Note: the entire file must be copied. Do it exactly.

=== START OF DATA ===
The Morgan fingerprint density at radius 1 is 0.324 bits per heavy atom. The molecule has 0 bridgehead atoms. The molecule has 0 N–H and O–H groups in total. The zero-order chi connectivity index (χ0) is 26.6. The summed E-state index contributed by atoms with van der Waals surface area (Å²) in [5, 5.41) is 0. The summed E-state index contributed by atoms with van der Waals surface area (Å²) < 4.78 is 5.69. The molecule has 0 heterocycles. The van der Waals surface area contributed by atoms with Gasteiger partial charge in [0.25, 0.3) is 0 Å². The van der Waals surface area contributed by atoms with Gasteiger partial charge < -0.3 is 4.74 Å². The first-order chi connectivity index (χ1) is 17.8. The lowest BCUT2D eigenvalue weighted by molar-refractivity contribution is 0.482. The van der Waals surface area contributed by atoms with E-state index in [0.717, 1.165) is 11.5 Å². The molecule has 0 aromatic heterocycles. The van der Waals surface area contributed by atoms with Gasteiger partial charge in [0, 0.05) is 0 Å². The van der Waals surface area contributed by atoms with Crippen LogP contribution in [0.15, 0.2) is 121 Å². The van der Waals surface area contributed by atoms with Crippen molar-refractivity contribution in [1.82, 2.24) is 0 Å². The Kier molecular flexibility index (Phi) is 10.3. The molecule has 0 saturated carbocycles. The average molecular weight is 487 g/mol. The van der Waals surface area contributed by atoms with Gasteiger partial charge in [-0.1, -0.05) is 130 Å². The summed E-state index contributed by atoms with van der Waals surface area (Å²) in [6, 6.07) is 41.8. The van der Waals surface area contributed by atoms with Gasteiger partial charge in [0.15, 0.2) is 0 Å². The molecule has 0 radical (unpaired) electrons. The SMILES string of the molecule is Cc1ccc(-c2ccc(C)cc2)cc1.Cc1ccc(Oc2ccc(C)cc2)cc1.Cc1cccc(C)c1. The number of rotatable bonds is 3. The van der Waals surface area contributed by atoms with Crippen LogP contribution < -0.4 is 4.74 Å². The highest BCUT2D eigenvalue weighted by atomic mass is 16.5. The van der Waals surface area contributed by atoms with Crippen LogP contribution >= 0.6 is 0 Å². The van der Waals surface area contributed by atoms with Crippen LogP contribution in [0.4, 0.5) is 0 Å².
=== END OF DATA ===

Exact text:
The Morgan fingerprint density at radius 1 is 0.324 bits per heavy atom. The molecule has 0 bridgehead atoms. The molecule has 0 N–H and O–H groups in total. The zero-order chi connectivity index (χ0) is 26.6. The summed E-state index contributed by atoms with van der Waals surface area (Å²) in [5, 5.41) is 0. The summed E-state index contributed by atoms with van der Waals surface area (Å²) < 4.78 is 5.69. The molecule has 0 heterocycles. The van der Waals surface area contributed by atoms with Gasteiger partial charge in [0.25, 0.3) is 0 Å². The van der Waals surface area contributed by atoms with Gasteiger partial charge < -0.3 is 4.74 Å². The first-order chi connectivity index (χ1) is 17.8. The lowest BCUT2D eigenvalue weighted by molar-refractivity contribution is 0.482. The van der Waals surface area contributed by atoms with E-state index in [0.717, 1.165) is 11.5 Å². The molecule has 0 aromatic heterocycles. The van der Waals surface area contributed by atoms with Gasteiger partial charge in [0, 0.05) is 0 Å². The van der Waals surface area contributed by atoms with Crippen LogP contribution in [0.15, 0.2) is 121 Å². The van der Waals surface area contributed by atoms with Crippen molar-refractivity contribution in [1.82, 2.24) is 0 Å². The Kier molecular flexibility index (Phi) is 10.3. The molecule has 0 saturated carbocycles. The average molecular weight is 487 g/mol. The van der Waals surface area contributed by atoms with Gasteiger partial charge in [-0.1, -0.05) is 130 Å². The summed E-state index contributed by atoms with van der Waals surface area (Å²) in [6, 6.07) is 41.8. The van der Waals surface area contributed by atoms with Gasteiger partial charge in [0.15, 0.2) is 0 Å². The molecule has 0 radical (unpaired) electrons. The SMILES string of the molecule is Cc1ccc(-c2ccc(C)cc2)cc1.Cc1ccc(Oc2ccc(C)cc2)cc1.Cc1cccc(C)c1. The number of rotatable bonds is 3. The van der Waals surface area contributed by atoms with Crippen LogP contribution < -0.4 is 4.74 Å². The highest BCUT2D eigenvalue weighted by atomic mass is 16.5. The van der Waals surface area contributed by atoms with Crippen LogP contribution >= 0.6 is 0 Å². The van der Waals surface area contributed by atoms with Crippen LogP contribution in [0.4, 0.5) is 0 Å².